TNC is unimpressed by its track record:
I am not totally opposed to policies in which individuals surrender some of their rights for the betterment of the whole. The entire State is premised on such a surrendering. But at every stop that surrendering should be questioned and interrogated, to see if it actually will produce the benefits which it claims. In the case of Stop and Frisk you have a policy bearing no evidence of decreasing violence, and bearing great evidence of increasing tension between the police and the community they claim to serve. It is a policy which regularly results in the usage of physical force, but rarely results in the actual recovery of guns.
Sullum adds that “debate about the effectiveness of New York’s stop-and-frisk program is interesting, but it should not be dispositive”:
For that matter, the demograpic profile of the people who are usually hassled by the cops, while it certainly should bother anyone who claims to be concerned about racial profiling or the 14th Amendment’s guarantee of equal protection, is not the most decisive argument against stop and frisk, which is the Fourth Amendment. As Mike Riggs noted yesterday, [NYPD Commissioner Ray] Kelly seems to think everyone detained by the cops must be guilty of something. “The notion anyone stopped has done absolutely nothing wrong is not really the case,” he said on MSNBC’s Morning Joe, because police “need reasonable suspicion to stop someone and question them.” Kelly not only confuses reasonable suspicion with guilt beyond a reasonable doubt; he assumes his cops really do have a sound legal basis for every stop they make and every pat-down they perform. That assumption is hard to credit, given that stops result in an arrest or summons only 12 percent of the time and pat-downs almost never discover guns. If the stop-and-frisk program is unconstitutional, as it appears to be, its putative effectiveness does not make it less so.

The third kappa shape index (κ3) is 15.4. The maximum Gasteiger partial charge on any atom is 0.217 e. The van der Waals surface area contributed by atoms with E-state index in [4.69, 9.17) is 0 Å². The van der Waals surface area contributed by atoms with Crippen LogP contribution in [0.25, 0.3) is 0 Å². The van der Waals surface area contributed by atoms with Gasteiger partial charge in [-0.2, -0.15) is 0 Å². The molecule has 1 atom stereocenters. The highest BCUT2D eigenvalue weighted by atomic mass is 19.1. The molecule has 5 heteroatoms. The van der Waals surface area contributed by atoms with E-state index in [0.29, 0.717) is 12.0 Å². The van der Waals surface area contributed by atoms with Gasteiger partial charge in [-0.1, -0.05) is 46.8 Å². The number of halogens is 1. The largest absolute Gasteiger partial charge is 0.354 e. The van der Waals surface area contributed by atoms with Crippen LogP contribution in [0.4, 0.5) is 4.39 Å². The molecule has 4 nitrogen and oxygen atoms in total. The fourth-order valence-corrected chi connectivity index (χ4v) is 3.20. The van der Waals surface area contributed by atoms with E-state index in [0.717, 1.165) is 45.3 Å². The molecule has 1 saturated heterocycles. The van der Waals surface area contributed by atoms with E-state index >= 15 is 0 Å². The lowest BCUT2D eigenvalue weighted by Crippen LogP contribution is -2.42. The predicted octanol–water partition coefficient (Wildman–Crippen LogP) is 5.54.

(Chart from a 2010 report (pdf) by the Center On Race, Crime And Justice)